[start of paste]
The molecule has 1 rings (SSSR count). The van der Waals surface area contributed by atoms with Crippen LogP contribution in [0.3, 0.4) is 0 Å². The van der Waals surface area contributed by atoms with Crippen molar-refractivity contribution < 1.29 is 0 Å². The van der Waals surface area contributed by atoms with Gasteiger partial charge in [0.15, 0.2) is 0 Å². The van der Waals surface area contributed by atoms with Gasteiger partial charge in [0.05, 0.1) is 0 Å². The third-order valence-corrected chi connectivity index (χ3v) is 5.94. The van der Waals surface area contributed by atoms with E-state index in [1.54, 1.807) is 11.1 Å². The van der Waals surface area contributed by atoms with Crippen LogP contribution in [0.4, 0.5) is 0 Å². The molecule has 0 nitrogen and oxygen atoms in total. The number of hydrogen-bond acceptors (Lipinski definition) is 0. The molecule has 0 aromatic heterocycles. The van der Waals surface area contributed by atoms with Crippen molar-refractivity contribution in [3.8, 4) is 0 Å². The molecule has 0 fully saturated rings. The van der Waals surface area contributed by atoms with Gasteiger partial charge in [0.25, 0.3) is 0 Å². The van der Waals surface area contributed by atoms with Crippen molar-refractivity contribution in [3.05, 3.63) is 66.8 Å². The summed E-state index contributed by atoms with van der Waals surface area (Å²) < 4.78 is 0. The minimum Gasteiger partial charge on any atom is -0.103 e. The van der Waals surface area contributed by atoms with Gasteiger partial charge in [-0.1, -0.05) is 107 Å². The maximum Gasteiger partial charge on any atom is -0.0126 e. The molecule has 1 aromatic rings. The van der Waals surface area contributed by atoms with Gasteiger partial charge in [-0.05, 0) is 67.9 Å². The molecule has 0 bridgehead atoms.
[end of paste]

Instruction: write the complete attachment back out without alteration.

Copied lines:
The molecule has 1 rings (SSSR count). The van der Waals surface area contributed by atoms with Crippen LogP contribution in [0.3, 0.4) is 0 Å². The van der Waals surface area contributed by atoms with Crippen molar-refractivity contribution < 1.29 is 0 Å². The van der Waals surface area contributed by atoms with Gasteiger partial charge in [0.15, 0.2) is 0 Å². The van der Waals surface area contributed by atoms with Gasteiger partial charge in [0.05, 0.1) is 0 Å². The third-order valence-corrected chi connectivity index (χ3v) is 5.94. The van der Waals surface area contributed by atoms with E-state index in [1.54, 1.807) is 11.1 Å². The van der Waals surface area contributed by atoms with Crippen LogP contribution in [0.4, 0.5) is 0 Å². The molecule has 0 nitrogen and oxygen atoms in total. The number of hydrogen-bond acceptors (Lipinski definition) is 0. The molecule has 0 aromatic heterocycles. The van der Waals surface area contributed by atoms with Crippen molar-refractivity contribution in [3.8, 4) is 0 Å². The molecule has 0 fully saturated rings. The van der Waals surface area contributed by atoms with Gasteiger partial charge in [0.25, 0.3) is 0 Å². The van der Waals surface area contributed by atoms with Crippen molar-refractivity contribution in [3.05, 3.63) is 66.8 Å². The summed E-state index contributed by atoms with van der Waals surface area (Å²) < 4.78 is 0. The minimum Gasteiger partial charge on any atom is -0.103 e. The van der Waals surface area contributed by atoms with Gasteiger partial charge in [-0.1, -0.05) is 107 Å². The maximum Gasteiger partial charge on any atom is -0.0126 e. The molecule has 1 aromatic rings. The van der Waals surface area contributed by atoms with Gasteiger partial charge in [-0.05, 0) is 67.9 Å². The molecule has 0 bridgehead atoms.